A couple of dishes tried too hard. The chile relleno ($15) was simply a pair of roasted, peeled poblanos filled with watery, underseasoned squash; it wanted some time in a deep fryer and a proper tomato-chile sauce. The tamal ($11) also suffered under its own healthfulness; the rubbery cake needed some Crisco whipped into the masa to lighten and moisten it up. And if you're contemplating an $8 glass of horchata listed on the menu, don't let the waiter sell you on the fact that the drink is made with housemade almond milk — strap a flask of horchata-flavored Rice Dream to your leg, which tastes just as good at a quarter of the price. Or stick to beer.

A few of the dishes needed only small corrections, such as the rajas ($5 as a side), one of the few traditional taco fillings vegetarians have learned to look for on taqueria menus. The sole substitution Gracias Madre's cooks made was the cashew cream to bind the sautéed strips of roasted poblano, onion, and garlic; it would have worked had they cooked the vegetables together long enough to let their flavors meld. Same with the undercooked cauliflower with "queso fundido" ($8), a gratin of cauliflower and cashew cream — the vegans sure do love their dairy substitutes — sprinkled with smoked-chile powder.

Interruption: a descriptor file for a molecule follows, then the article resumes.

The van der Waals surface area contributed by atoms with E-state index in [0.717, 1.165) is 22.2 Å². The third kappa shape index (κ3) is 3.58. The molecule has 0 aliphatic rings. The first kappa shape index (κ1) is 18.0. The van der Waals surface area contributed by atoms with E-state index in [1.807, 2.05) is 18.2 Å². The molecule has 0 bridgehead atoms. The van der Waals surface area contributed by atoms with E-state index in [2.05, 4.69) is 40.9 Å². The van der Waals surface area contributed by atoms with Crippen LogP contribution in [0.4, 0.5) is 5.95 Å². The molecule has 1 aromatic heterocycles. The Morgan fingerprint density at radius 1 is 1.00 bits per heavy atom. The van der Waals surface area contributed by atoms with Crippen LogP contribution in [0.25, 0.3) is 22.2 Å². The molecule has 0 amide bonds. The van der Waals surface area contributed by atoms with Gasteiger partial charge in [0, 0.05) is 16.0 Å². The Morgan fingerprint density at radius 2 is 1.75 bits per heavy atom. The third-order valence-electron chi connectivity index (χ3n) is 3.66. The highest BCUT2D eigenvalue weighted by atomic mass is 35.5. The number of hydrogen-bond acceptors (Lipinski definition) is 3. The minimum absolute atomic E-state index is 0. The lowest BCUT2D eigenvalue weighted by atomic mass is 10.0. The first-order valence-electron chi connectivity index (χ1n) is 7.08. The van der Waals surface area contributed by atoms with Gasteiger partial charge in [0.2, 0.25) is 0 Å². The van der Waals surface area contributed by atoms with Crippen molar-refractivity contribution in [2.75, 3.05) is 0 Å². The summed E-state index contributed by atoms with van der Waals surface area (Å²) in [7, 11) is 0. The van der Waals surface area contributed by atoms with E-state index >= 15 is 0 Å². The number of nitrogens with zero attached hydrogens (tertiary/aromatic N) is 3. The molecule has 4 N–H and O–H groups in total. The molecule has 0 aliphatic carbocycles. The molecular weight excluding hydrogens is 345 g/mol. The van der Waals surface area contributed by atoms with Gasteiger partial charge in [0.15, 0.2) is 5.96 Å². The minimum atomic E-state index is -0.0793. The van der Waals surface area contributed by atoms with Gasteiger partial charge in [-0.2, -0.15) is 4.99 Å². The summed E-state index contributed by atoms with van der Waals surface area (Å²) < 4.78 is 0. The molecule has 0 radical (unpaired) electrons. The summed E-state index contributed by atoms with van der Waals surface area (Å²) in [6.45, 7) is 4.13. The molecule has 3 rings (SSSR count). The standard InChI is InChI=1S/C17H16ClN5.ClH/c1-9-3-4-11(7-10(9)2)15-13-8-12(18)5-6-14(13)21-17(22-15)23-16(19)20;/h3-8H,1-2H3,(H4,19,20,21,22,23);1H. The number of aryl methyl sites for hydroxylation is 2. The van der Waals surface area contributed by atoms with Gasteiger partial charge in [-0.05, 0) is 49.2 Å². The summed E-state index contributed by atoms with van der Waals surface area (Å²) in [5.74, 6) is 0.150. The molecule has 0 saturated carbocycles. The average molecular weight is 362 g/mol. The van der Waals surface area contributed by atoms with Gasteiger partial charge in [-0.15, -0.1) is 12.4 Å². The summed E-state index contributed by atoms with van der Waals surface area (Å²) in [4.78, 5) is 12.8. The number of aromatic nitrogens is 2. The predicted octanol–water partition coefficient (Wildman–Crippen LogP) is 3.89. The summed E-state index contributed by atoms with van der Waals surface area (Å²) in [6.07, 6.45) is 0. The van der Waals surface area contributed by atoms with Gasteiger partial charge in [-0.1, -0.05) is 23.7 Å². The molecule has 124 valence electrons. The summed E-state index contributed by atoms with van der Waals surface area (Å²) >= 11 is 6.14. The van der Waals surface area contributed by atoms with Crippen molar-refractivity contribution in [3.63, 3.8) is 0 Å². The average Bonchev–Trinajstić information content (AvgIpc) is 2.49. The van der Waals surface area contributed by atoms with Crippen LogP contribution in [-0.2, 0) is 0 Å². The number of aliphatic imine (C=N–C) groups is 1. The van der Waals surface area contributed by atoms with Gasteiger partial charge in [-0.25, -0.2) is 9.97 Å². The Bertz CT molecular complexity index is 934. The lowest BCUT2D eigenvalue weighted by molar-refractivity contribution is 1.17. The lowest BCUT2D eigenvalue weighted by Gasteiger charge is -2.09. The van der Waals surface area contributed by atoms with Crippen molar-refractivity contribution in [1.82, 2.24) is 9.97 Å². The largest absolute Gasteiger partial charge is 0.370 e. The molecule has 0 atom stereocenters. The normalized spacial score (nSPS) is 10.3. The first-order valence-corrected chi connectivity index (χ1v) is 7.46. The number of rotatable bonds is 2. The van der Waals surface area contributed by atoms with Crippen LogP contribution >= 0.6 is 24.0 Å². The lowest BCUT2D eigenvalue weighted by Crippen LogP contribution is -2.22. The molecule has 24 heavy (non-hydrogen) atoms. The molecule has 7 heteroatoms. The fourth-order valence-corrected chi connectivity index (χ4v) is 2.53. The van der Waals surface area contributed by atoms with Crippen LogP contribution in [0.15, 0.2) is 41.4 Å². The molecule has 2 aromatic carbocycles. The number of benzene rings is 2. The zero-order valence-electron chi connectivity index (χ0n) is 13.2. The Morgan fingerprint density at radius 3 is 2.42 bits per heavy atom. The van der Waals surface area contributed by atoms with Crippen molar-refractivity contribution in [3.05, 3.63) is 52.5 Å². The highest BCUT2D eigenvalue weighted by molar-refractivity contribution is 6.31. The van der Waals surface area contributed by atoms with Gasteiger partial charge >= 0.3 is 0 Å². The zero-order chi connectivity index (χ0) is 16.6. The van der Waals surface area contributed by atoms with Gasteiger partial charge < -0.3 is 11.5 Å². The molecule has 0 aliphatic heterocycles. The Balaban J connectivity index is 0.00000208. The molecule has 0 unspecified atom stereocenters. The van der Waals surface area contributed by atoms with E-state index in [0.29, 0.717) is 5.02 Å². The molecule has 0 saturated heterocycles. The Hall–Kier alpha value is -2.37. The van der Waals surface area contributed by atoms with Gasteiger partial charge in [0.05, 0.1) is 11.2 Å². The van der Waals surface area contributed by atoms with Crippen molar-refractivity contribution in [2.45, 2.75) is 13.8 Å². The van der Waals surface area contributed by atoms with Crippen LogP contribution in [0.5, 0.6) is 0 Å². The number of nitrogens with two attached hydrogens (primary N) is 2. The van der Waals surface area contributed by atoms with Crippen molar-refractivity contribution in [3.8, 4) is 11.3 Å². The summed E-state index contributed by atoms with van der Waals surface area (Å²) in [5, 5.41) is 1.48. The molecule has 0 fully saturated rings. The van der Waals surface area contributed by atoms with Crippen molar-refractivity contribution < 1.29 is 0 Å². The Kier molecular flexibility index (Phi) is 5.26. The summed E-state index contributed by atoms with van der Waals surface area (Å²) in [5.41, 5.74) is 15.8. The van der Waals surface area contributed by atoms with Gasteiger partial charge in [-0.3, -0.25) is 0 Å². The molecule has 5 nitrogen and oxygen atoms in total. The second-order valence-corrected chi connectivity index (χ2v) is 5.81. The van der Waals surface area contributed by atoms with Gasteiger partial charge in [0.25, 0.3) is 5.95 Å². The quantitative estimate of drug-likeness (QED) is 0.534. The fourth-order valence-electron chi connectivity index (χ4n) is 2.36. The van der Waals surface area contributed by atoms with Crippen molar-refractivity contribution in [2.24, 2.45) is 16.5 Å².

But the vegan posole ($6), the chickpea-hominy broth redolent with earthy-sweet dried chiles and sharpened with a squirt of lime, was excellent. So was the lightly sautéed kale ($5), toasted pumpkin seeds scattered across the frilly green leaves. The seeds' fragile, almost meaty crunch also brought together the flavors on the tostada ($5): the thick layer of black beans, the lettuce and sautéed squash, more cashew crema.

Three taco belles: tortillas with squash, mushrooms, and asparagus.
Jen Siska
Three taco belles: tortillas with squash, mushrooms, and asparagus.

Location Info


Gracias Madre

2211 Mission
San Francisco, CA 94110

Category: Restaurant > California

Region: Mission/ Bernal Heights


Gracias Madre
2211 Mission (at 18th St.), 683-1346, www.gracias-madre.com. 11 a.m.-11 p.m. daily. Muni: 14, 33, 49. Reservations: no. Noise: loud when full.

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Like most of Gracias Madre's dishes, the tostada was sturdy and far from bland — the kind of food you'd imagine was dreamed up by Moosewood Cookbook–toting hippies wintering on the Oaxacan coast. I suspect the menu will get even better as the season of tomatoes, corn, and fresh chiles, with all their flashy summer flavors, comes around. In the end, it's possible to enjoy Gracias Madre's food while setting aside all questions of authenticity, health benefits, or philosophy. Which is something to be grateful for.

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